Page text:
The first key idea one needs to understand is the difference between a "concept" and a "preferred label for a concept". For example, if you see "Revenue" in a financial report, the reporting entity might mean "Operating revenue" or they might mean "Operating and nonoperating revenue" or perhaps even something else. So while the label might say "Revenue", the concept they are reporting could be "Operating revenue" or maybe "Nonoperating revenue". And the first step needed to understand the differences between concepts is to get a list of those concepts.
After that, you can look at how different reporting entities use those concepts. Theoretically, if you are working with one specific industry group and the economic entities in that industry group all use the same reporting style, then you CAN think of that specific set of financial reports as a "form". One of the most consistent reporting styles of public companies is that which is used by those that report using the "interest-based revenues" approach. i.e. banks.
If you go to this web page and grab the Excel spreadsheet with the link "Compare All Excel Code (ZIP)" and then run the algorithm (click the button), the algorithm goes and grabs the fundamental financial information from the balance sheet, income statement, cash flow statement, and statement of comprehensive income for 535 financial institutions that use an interest-based revenues style of reporting. (Takes about 15 minutes to get all that information).
The information is very consistent. For the 535 entities there are about 50 concepts. 535 times 50 equals a total of 26,750 facts that the Excel macro looks for. There are about 120 inconsistencies. 120 inconsistencies divided by 26,750 facts equals an inconsistency rate of .44% (less than 1%), or an accuracy rate of 99.55%. Not bad quality.
But what if you wanted to use that same Excel algorithm to analyze a regulated public utility. How good would that algorithm be? Not as good because the reporting styles of banks and regulated public utilities is different.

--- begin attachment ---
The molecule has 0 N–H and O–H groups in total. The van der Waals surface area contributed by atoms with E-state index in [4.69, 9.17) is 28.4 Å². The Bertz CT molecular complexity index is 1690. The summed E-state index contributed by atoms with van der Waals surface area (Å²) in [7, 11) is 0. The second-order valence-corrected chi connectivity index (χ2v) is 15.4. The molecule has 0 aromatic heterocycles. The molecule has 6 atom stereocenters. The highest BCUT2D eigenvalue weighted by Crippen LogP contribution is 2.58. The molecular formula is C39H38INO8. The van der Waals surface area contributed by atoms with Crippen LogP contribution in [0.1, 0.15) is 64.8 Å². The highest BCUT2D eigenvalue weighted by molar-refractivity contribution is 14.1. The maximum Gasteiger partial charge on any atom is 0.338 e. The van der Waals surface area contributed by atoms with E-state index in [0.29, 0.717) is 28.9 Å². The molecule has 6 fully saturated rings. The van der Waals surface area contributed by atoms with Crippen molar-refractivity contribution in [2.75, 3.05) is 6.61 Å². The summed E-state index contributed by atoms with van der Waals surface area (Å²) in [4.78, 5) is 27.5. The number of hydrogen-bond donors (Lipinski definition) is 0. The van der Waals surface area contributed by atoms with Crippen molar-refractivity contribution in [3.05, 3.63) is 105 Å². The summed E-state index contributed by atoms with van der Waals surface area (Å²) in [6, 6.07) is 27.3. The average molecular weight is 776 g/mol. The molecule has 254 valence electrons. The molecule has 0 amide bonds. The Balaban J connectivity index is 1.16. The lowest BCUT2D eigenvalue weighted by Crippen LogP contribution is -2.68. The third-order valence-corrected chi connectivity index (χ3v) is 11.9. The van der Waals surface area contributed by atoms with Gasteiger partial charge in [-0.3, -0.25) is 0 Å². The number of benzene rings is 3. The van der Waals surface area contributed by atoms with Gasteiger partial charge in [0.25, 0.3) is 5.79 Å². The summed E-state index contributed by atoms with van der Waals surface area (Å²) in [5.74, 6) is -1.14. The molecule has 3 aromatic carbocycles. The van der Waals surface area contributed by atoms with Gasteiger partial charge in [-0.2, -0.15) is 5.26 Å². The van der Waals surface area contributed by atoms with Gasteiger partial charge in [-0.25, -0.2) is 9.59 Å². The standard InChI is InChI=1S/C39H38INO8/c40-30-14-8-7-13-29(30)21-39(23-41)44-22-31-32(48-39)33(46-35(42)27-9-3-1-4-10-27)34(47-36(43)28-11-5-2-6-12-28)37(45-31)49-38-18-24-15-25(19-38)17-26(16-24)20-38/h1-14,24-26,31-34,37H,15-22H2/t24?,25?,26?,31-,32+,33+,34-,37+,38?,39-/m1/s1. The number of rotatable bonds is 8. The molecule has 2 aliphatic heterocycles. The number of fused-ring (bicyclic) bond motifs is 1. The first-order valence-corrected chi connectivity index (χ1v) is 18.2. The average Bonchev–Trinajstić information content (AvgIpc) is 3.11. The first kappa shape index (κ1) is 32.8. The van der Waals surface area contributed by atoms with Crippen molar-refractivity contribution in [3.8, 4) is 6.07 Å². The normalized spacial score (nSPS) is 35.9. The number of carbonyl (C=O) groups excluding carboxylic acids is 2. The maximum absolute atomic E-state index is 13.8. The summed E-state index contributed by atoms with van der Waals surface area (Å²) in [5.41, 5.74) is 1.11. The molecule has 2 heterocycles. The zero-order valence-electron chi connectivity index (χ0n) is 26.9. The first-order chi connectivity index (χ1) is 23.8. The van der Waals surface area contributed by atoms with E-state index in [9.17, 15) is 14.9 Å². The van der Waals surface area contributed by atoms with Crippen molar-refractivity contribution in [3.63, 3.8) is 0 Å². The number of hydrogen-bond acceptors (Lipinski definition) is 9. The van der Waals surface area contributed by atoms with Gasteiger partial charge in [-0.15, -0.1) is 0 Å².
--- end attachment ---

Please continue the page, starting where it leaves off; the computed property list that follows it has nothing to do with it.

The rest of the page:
What if you created a different algorithm for regulated public utilities and ran that against companies that were regulated public utilities. The success rate would likely be better.
But then, what if you wanted to COMPARE a bank and a regulated public utility for some reason. How would that work? Well, you would have to map the reporting style of a regulated public utility to the reporting style of a bank that used interest-based revenues style of reporting. That requires judgement.
So what is the point? Here you go:
- Financial reports are not "uniform" or forms. But when you compare economic entities that use the same reporting style, you can treat the information more like a form.
- When you cross reporting styles, comparisons are possible but require judgement.
- If you want to see how to compare, all the moving pieces, go look at the code of that Excel spreadsheet I referenced above.
- Automating comparisons using machines such as computers takes metadata, you have to document the patterns and then explain those patterns to the software.